Learning from Germany? 
"As a Chinese saying goes, one does not visit the temple for nothing," commented Ouyang Shi in a China Daily opinion piece "Friendship is a two-day street." 

Referring to the Merkel visit, the commentary cited China's two long-standing demands: recognizing China's market economy status which will improve China's trading position and lifting the arms embargo that was imposed in the aftermath of the 1989 Tiananmen crackdown, which he wrote "smacks of Cold War mentality.”

"Some in China suggest that we link these problems with continued Chinese support to Europe. But this is not the mainstream opinion, and few expect these problems to be solved quickly," the commentary added.

These demands echo earlier government positions, but China seems to have since realized that attaching precondition to Europe assistance could backfire and encounter resistance from the United States and its allies.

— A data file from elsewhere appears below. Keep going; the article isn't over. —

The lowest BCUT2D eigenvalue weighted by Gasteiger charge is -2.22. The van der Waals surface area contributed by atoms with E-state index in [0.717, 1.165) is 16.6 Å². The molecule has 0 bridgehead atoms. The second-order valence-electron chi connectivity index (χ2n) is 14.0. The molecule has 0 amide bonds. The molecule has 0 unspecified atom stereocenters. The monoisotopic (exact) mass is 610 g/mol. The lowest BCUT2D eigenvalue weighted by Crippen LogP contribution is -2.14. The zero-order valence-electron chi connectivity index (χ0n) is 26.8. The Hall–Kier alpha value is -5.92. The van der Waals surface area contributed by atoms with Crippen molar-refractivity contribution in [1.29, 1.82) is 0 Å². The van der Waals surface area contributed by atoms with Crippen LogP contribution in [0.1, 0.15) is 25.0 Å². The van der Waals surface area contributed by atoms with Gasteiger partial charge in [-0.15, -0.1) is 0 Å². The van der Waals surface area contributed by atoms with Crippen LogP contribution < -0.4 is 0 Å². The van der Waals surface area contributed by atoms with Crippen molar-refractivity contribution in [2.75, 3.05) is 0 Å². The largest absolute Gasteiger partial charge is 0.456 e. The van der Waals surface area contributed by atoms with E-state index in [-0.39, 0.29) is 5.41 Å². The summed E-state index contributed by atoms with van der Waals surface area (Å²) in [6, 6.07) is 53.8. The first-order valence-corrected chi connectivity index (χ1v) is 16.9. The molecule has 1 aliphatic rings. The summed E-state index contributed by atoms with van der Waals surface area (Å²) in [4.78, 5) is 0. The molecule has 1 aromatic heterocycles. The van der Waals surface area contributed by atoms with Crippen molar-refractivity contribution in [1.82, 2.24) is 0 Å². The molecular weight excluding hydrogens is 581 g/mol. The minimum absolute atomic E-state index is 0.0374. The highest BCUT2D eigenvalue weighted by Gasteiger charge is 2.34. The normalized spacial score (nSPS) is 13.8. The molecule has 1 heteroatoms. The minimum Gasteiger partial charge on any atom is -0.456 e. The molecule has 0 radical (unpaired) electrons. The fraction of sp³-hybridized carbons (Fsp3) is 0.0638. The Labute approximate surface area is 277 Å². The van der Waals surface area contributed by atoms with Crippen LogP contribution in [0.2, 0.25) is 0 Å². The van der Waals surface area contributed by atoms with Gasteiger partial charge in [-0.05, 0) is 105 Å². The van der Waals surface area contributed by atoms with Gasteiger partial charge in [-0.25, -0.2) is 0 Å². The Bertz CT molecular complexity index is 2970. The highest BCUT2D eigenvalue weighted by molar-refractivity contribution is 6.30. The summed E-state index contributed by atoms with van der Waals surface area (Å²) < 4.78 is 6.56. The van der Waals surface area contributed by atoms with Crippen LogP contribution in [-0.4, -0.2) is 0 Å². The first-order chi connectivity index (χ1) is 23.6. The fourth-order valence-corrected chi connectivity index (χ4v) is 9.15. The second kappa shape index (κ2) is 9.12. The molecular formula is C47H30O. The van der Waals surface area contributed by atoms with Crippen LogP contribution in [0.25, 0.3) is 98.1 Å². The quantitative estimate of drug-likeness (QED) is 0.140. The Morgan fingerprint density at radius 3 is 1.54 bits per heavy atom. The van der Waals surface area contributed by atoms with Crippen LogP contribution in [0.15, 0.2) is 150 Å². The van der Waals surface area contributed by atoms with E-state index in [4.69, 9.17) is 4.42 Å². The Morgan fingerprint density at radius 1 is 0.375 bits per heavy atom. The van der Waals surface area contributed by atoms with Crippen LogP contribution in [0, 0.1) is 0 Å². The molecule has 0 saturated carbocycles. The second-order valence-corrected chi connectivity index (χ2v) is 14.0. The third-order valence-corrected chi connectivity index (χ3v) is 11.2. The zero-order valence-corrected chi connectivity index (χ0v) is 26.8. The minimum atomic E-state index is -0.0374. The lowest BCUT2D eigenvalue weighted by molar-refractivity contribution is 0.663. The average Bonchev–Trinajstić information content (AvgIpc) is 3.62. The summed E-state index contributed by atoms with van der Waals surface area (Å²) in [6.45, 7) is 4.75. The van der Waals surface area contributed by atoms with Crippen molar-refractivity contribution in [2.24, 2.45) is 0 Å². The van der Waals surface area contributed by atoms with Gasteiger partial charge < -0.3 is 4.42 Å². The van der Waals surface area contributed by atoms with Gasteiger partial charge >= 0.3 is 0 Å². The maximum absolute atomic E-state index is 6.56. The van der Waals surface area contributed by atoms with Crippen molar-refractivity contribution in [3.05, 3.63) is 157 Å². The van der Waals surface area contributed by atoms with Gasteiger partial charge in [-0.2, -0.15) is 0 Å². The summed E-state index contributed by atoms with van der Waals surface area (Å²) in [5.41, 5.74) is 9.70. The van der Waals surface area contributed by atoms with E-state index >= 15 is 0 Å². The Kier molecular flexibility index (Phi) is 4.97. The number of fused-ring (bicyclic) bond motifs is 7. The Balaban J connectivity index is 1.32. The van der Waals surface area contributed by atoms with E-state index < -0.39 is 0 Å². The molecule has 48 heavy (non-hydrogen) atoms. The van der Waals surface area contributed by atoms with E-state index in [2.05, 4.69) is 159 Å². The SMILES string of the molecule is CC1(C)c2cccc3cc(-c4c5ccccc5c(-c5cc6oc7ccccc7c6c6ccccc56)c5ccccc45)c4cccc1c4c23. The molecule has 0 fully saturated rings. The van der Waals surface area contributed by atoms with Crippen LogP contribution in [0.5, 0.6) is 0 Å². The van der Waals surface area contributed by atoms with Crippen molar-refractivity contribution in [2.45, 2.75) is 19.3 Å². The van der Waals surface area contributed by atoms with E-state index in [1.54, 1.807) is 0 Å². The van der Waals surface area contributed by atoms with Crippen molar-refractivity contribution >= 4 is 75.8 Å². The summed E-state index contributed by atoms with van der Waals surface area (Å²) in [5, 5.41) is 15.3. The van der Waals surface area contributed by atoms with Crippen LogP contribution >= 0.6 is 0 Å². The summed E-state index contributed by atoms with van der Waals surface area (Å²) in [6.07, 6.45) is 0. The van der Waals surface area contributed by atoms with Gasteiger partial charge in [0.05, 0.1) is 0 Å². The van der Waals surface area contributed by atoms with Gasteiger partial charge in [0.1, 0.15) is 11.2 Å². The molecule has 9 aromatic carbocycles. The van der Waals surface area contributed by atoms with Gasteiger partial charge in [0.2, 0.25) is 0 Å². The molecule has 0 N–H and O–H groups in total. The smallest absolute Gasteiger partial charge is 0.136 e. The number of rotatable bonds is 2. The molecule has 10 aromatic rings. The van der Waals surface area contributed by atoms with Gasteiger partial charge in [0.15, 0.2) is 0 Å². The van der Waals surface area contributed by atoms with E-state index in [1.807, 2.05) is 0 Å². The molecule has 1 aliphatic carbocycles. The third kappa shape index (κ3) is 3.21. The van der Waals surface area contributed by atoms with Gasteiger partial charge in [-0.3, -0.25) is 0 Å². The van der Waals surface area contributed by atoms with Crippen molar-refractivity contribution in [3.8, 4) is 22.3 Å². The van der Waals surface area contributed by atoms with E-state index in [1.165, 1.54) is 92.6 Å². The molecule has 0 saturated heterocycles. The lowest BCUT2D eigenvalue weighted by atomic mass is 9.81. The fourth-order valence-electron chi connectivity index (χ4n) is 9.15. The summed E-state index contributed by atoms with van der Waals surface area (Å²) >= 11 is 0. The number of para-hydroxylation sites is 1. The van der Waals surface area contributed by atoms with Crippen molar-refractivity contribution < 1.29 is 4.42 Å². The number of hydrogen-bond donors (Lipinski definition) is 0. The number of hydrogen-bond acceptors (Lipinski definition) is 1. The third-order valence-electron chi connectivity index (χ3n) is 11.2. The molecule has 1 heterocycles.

Instead of demanding strategic benefits, Beijing's leaders can view the European crisis as an excellent opening for China to play a constructive role, while neutralizing any international fear about China's rising clout, according to David Gosset, a top expert on Chinese-European relations based in Shanghai.

"The role of China as a catalyst for European integration should not be seen as a way to contain the U.S., but as a long-term strategic action to create the conditions for equilibrium in a multipolar and globalized world system," he declared in an Asia Times commentary.